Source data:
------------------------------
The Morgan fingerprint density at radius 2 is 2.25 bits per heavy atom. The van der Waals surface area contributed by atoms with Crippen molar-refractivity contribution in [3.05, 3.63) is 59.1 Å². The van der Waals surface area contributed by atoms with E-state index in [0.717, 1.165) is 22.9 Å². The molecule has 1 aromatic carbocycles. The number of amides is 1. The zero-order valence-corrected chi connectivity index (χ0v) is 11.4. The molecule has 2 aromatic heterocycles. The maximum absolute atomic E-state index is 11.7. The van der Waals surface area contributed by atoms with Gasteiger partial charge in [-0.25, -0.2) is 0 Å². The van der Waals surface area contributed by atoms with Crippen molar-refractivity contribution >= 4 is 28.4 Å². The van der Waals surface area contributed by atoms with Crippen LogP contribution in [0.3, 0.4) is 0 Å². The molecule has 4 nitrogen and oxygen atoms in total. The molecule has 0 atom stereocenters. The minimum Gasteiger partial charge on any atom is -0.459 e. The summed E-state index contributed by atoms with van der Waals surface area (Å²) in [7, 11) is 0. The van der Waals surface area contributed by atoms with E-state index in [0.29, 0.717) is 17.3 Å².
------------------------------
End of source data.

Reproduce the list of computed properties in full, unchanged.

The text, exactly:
The Morgan fingerprint density at radius 2 is 2.25 bits per heavy atom. The van der Waals surface area contributed by atoms with Crippen molar-refractivity contribution in [3.05, 3.63) is 59.1 Å². The van der Waals surface area contributed by atoms with E-state index in [0.717, 1.165) is 22.9 Å². The molecule has 1 aromatic carbocycles. The number of amides is 1. The zero-order valence-corrected chi connectivity index (χ0v) is 11.4. The molecule has 2 aromatic heterocycles. The maximum absolute atomic E-state index is 11.7. The van der Waals surface area contributed by atoms with Gasteiger partial charge in [-0.25, -0.2) is 0 Å². The van der Waals surface area contributed by atoms with Crippen molar-refractivity contribution >= 4 is 28.4 Å². The van der Waals surface area contributed by atoms with Crippen LogP contribution in [0.3, 0.4) is 0 Å². The molecule has 4 nitrogen and oxygen atoms in total. The molecule has 0 atom stereocenters. The minimum Gasteiger partial charge on any atom is -0.459 e. The summed E-state index contributed by atoms with van der Waals surface area (Å²) in [7, 11) is 0. The van der Waals surface area contributed by atoms with E-state index in [0.29, 0.717) is 17.3 Å².